Mayer apologised for two massive data breaches at the internet company, blaming Russian agents for at least one of them.
Speaking at a Senate hearing on the growing number of cyber attacks on major US companies, Mayer said sorry for the hacks which were committed on her watch.
“Unfortunately, while all our measures helped Yahoo successfully defend against the barrage of attacks by both private and state-sponsored hackers, Russian agents intruded on our systems and stole our users’ data”, she said.
Verizon, the largest US wireless operator, acquired most of Yahoo Inc’s assets in June, the same month Mayer stepped down. Verizon disclosed last month that a 2013 Yahoo data breach affected all three billion of its accounts, compared with an estimate of more than one billion disclosed in December.
In March, federal prosecutors charged two Russian intelligence agents and two hackers with masterminding a 2014 theft of 500 million Yahoo accounts, the first time the US government has criminally charged Russian spies for cyber crimes.
Those charges came amid controversy relating to alleged Kremlin-backed gaming of the 2016 US presidential election and possible links between Russian figures and associates of President Donald Trump.
Special Agent Jack Bennett of the FBI’s San Francisco Division said in March the 2013 breach was unrelated and that an investigation of the larger incident was continuing. Mayer later said under questioning that she did not know if Russians were responsible for the 2013 breach, but earlier spoke of state-sponsored attacks.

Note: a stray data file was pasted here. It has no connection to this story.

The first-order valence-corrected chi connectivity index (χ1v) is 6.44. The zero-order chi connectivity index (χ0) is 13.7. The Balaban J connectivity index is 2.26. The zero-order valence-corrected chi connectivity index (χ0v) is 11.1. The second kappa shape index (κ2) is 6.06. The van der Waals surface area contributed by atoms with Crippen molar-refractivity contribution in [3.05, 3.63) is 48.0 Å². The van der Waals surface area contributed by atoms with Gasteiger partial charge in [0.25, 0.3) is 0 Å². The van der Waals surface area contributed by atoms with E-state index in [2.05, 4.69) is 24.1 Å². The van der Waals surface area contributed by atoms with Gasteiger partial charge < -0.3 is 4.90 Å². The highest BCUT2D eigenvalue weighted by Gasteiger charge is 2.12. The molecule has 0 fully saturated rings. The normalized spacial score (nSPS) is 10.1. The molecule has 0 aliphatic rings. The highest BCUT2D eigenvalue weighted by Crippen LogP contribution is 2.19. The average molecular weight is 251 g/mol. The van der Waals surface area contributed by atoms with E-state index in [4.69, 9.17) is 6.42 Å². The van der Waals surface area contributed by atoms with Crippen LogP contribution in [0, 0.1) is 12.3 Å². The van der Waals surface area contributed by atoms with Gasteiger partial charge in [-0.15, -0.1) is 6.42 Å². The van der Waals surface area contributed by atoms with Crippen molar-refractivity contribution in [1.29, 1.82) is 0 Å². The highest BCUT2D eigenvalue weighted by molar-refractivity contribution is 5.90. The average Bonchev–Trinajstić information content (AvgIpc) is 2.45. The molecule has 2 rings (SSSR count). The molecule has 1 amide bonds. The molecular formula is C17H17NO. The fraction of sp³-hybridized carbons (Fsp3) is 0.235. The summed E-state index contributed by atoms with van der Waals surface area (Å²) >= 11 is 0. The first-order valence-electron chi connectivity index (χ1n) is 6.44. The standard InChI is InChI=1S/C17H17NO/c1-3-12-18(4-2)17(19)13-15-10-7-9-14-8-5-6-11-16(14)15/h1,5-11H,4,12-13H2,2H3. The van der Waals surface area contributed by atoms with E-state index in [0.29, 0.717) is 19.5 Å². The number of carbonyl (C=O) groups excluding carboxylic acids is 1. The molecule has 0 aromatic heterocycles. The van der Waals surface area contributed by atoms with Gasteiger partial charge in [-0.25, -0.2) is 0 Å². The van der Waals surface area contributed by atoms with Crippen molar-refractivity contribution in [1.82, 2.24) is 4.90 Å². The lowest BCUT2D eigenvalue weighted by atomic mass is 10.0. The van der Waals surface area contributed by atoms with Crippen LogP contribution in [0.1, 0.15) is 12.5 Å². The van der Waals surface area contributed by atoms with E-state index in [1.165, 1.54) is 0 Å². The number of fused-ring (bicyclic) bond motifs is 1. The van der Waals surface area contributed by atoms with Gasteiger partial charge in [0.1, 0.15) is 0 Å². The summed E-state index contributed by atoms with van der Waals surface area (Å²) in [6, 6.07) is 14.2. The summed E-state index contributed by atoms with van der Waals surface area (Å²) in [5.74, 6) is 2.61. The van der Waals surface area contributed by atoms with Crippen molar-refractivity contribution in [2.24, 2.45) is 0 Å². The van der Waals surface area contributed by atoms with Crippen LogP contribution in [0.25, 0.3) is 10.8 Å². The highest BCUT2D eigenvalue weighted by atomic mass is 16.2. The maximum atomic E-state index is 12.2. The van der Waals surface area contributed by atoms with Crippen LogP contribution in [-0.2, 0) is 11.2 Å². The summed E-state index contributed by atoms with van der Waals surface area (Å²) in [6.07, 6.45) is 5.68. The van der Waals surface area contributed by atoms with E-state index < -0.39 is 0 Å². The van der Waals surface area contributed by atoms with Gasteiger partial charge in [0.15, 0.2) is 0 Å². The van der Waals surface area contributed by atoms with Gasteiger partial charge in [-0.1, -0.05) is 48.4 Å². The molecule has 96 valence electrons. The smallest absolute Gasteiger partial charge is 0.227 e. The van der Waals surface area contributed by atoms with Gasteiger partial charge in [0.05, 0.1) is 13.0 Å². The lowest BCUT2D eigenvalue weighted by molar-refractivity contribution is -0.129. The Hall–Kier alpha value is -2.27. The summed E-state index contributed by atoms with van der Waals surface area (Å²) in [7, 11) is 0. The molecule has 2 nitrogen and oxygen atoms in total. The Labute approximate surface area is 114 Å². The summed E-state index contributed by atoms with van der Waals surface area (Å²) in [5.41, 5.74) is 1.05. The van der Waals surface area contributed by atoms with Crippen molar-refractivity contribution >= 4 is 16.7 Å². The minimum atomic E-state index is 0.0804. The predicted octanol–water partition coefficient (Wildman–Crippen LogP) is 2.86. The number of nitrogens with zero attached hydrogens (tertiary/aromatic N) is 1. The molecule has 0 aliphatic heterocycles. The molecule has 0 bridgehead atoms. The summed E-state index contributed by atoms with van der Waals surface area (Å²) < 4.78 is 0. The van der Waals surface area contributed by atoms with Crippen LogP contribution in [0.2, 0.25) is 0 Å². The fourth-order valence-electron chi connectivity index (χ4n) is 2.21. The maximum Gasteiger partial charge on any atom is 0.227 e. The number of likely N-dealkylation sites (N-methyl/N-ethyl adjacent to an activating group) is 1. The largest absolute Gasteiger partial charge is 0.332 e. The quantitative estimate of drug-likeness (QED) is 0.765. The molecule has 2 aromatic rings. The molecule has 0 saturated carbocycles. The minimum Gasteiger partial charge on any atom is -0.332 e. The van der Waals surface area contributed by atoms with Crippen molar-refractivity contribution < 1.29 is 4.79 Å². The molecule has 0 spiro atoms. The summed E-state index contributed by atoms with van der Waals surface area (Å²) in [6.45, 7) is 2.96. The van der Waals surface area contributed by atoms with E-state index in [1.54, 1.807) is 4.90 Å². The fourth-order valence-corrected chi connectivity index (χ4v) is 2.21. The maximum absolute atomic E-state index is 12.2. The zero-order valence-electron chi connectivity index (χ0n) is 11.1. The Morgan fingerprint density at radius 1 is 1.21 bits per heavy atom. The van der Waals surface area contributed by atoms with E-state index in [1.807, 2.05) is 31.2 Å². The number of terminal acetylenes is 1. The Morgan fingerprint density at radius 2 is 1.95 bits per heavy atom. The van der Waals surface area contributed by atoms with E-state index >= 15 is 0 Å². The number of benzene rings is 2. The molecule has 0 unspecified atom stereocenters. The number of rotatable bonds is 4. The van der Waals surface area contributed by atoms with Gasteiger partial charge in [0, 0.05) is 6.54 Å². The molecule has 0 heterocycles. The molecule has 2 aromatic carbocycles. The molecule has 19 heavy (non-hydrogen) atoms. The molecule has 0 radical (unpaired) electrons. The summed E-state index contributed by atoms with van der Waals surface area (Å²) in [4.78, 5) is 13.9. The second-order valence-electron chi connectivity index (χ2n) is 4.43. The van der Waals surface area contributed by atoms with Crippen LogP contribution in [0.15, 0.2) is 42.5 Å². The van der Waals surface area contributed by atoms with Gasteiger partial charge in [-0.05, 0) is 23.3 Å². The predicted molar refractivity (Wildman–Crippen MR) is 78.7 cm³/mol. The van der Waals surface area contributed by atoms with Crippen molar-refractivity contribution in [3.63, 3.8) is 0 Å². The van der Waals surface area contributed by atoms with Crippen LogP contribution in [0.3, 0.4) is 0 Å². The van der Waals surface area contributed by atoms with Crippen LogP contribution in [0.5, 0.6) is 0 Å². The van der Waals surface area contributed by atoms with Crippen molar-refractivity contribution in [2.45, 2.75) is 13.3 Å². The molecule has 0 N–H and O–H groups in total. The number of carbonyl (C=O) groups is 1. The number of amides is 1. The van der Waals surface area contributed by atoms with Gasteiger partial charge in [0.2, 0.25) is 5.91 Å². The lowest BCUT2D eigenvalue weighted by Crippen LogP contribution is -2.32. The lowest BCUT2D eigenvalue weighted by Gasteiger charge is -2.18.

Senator John Thune, a Republican who chairs the Commerce Committee, asked Mayer on Wednesday why it took three years to identify the data breach or properly gauge its size.
Mayer said Yahoo could not identify how the 2013 intrusion occurred and that the company did not learn of the incident until the US government presented data to Yahoo in November 2016.
She said even “robust” defences are not enough to defend against state-sponsored attacks and compared the fight with hackers to an “arms race”.
“We now know that Russian intelligence officers and state-sponsored hackers were responsible for highly complex and sophisticated attacks on Yahoo’s systems”, Mayer said. She said “really aggressive” pursuit of hackers was needed to discourage the efforts, and that even the most well-defended companies “could fall victim to these crimes”.